Economic Cooperation and Development
Rwanda and Germany have enjoyed different types of bilateral cooperation since 1962. Germany was one of the first countries to re-establish cooperation after the Genocide in 1994 - initially through emergency response, and later increasingly through technical and financial cooperation. Priority areas are Decentralisation and Good Governance as well as the Promotion of the Economic Growth and Employment.
In order to improve the effectiveness of its interventions, the German Government aims to coordinate its activities with other bilateral and multinational donors currently represented in Rwanda. Due to the agreement between the Rwandan Government and its development partners in 2010 on the division of labour among the donors, Germany has ended the cooperation in the health sector in 2012 and is actually reinforcing its efforts with regard to the promotion of employment and technical vocational training. From 2007 - 2012 Germany had granted Rwanda general budget support. Germany also takes part in all multilateral debt-relief initiatives for Rwanda.
The principles of the German development policy are determined by the German Federal Ministry for Economic Cooperation and Development (BMZ).The BMZ finances and coordinates cooperation with its implementing organizations, especially the German Agency for International Cooperation (GIZ) and the German Development Bank (Kreditanstalt für Wiederaufbau, KfW).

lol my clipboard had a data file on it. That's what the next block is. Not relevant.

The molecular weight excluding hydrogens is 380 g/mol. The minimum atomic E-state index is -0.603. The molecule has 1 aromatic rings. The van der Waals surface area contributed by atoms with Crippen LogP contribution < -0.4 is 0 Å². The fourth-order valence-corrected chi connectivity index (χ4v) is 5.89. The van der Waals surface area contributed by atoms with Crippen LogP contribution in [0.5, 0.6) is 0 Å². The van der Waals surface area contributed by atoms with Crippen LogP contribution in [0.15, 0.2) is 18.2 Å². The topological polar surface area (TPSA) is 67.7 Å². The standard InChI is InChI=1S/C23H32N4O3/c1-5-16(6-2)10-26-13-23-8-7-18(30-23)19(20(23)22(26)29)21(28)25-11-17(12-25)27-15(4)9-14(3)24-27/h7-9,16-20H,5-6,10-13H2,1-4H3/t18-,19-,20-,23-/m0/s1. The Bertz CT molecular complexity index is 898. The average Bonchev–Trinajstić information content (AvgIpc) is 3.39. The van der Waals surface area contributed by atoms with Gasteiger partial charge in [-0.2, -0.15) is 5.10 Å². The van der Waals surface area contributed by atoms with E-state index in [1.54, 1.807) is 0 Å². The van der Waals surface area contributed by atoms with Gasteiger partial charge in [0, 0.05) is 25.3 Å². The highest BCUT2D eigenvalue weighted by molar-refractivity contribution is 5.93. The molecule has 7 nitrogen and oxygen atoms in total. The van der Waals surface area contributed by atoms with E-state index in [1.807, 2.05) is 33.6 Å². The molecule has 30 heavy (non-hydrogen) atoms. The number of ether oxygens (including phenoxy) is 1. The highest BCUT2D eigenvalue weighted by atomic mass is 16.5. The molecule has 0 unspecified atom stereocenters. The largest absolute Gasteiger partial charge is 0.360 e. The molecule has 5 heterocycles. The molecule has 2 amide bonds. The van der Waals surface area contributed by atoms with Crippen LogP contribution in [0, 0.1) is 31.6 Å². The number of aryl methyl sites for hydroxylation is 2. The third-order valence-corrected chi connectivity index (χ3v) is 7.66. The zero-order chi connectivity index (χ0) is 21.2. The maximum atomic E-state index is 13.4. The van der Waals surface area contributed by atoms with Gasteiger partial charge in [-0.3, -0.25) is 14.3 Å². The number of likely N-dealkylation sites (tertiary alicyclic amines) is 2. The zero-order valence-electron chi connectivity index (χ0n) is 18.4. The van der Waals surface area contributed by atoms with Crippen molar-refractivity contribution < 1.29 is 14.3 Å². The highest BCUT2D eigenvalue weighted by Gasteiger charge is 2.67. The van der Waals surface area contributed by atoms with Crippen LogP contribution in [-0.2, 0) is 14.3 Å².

The main focus of technical and financial cooperation is agreed upon in bilateral governmental negotiations; based on Rwanda's Economic and Poverty Reduction Strategy (EDPRS). Up to now Germany has pledged around 800 million Euro of bilateral support (ODA provided by Germany through multilateral institutions, NGOs and churches not included).
The last governmental negotiations took place in Novermber 2014 in Kigali. On that occasion Germany committed in total 69,5 million Euros for a 3-year period (2014-2016). Of this amount, 38,0 million Euros are allocated to financial cooperation and 31,5 million Euros for technical cooperation.
Furthermore, Germany is supporting a Regional Energy Programme in the Great LakesRegion.
Since January 2011, the German Agency for International Cooperation (GIZ) brings together the longstanding experience of German technical cooperation of the former German Agency for Technical Cooperation (Deutsche Gesellschaft für Technische Zusammenarbeit GmbH), the experts of the Centre for Migration and Development (CIM), the German Development Service (Deutscher Entwicklungsdienst, DED) and Inwent (Internationale Weiterbildung und Entwicklung GmbH).
The responsibility for financial cooperation lies with the German Development Bank (Kreditanstalt für Wiederaufbau, KfW), which undertakes tasks and functions in the area of economic policy. Since the 1960s, it is providing grants, loans and subsidies for developing countries in the name of and on behalf of the German government.